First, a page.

Contamination of Land
Along with the air and waterways, the contamination of land is one of the most common and prevalent forms of environmental damage and placing in jeopardy the health, safety and wellbeing of both people and animals.
Contamination can cover a variety of different negative environmental impacts including deforestation, but is most commonly attributed to sewage and chemicals which seep into the soil and can be poisonous if consumed by humans or animals, and can prevent plants and crops from growing in it, often for a number of years into the future. This contamination of the land usually affects nearby watercourses also as these toxins get washed into nearby streams and rivers when it rains, with this pollution causing death or harm to fish and other creatures living in the water or relying on it for drinking.
In countries where it is difficult to grow crops due to lack of available water or poor nutrient soil, the contamination of any fertile land is particularly damaging to humans as it is a reduction of the available area upon which to grow crops for food. If too much land is contaminated and not enough food can be grown, it will lead to starvation and the associated disease and death that inevitably comes with it.
The severity of contaminated land upon all life forms whether people, plants, animals or insects means that many countries have introduced strict environmental legislation to prevent the contamination of land, not to mention an increase in environmental awareness and qualifications like the NEBOSH Environmental Certificate for employees of an organisation to enable their company to reduce its environmental impact and potential damage to their reputation.
Contamination of the Soil
Soil which has been contaminated in some way can pose a serious risk to the health and wellbeing of all living creatures in the area, and as such is a serious environmental health issue. This is because contaminated soil can enter the body and impact creatures in a number of ways.
The simplest method will be through direct contact with the soil. Depending upon the particular contaminant in question, direct contact with the skin can cause rashes and irritation, allergic reactions, or even serious illness/death if it is ingested somehow such as a person handling and eating food without washing their hands first.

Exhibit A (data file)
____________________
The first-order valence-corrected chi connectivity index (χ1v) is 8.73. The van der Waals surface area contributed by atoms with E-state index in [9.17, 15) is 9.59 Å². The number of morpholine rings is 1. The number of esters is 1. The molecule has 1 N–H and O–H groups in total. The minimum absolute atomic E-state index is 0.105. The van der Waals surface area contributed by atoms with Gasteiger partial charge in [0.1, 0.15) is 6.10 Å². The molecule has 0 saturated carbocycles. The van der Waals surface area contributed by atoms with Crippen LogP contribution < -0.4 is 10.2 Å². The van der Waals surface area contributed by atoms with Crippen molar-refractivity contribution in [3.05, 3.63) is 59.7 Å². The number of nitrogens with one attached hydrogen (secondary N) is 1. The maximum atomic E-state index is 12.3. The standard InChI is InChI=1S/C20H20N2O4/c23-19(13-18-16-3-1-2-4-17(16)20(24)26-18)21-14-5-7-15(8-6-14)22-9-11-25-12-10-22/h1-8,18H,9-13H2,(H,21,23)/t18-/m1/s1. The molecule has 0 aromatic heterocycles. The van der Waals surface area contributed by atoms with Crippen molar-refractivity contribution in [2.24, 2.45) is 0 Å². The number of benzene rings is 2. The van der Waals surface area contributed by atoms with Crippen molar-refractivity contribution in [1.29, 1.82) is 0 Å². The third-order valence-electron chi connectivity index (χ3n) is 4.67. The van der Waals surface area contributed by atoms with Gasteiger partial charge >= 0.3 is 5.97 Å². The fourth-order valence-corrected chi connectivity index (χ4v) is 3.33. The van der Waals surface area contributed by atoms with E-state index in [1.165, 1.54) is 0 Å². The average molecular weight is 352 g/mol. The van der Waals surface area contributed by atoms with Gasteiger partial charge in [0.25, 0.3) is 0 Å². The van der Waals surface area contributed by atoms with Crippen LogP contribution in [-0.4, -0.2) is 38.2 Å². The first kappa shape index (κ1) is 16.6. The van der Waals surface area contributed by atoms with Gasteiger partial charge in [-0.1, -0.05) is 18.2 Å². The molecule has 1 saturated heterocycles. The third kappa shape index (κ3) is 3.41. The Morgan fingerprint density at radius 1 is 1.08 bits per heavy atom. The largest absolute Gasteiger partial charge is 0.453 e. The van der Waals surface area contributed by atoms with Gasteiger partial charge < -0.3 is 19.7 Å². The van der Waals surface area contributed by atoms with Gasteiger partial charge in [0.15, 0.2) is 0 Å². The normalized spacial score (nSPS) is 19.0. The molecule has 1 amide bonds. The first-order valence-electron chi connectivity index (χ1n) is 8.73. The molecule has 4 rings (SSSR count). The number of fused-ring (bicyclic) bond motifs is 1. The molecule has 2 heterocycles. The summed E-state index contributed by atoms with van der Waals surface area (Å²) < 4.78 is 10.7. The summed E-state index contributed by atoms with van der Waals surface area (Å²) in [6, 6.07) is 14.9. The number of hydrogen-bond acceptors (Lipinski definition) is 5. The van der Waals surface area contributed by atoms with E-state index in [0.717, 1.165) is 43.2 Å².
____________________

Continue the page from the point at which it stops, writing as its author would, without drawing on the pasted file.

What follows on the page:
One of the most common ways in which contaminated soil can have a significant detrimental effect upon the environment and affect the health of living creatures is through the contaminant seeping through the soil and affecting groundwater. This water will be used by plants and animals for drinking or being taken up through their roots, meaning that any contaminants in the water will enter into the cells of the living organism. In most cases this will cause serious ill-health or death to occur even over the short term, but is particularly likely with exposure over a long period of time.
The contamination of groundwater will not just affect plants and creatures in the immediate vicinity of the contamination, as this water will likely find its way into rivers, streams, lakes etc, meaning toxic and hazardous contaminants can affect large areas and travel great distances from the source. It is for this reason that water pollution is one of the most common and worrying forms of environmental pollution that exists, and is one of the key focuses for any environmental health and safety training course or programme which is conducted.
Use of the Land
The intended use of the land is an important consideration when assessing an area where the soil has been contaminated, as is the amount of contamination which has occurred. Varying Soil Guideline Values (SGVs) exist depending upon the intended uses of the land, as this will determine factors such as the age of the intended occupants (i.e. are they children?), the length of time a person may spend on the site, and its intended use (specifically, will it be involved in food production such as a farm or allotment?).
Why Treating Contaminated Land Will Be Different Each Time
Different methods of treating and taking remedial action to clean up contaminated land exist such as isolating and containing the material/substance on site, removing the contaminants away to landfill, introducing other substances which break down the contaminant and either eliminate it altogether or reduce it down to acceptable limits etc. The method(s) employed will need to be the most appropriate and effective according to the contaminants in question, the particular concentration and the intended use/occupants of the site once the remedial work has been carried out.
Because two sites are unlikely to be exactly the same, each one is likely to require a tailored, bespoke approach to the removal and/or treatment of contaminants and pollutants on site in the soil or groundwater which can cause health issues to any living creature on the site. This is why those carrying out the environmental assessments and overseeing the clean-up process need to be appropriately trained and qualified to do so, otherwise not only could they be overlooking and leaving behind a hazard which could endanger a person, but they may even end up making the situation worse. Just as with other areas of health and safety, a little knowledge is often more dangerous than no knowledge at all, as a person who thinks they know what they are doing will attempt it and do an inadequate job, whereas a person who knows that they lack the required knowledge and expertise will bring in a suitably qualified professional for the task.
The safe treatment of contaminated land may also require those carrying out the process to wear suitable protective equipment to keep them from harm, along with frequent monitoring to ensure their exposure to levels of contaminants do not exceed recommended guidelines in terms of the amount and/or length of time.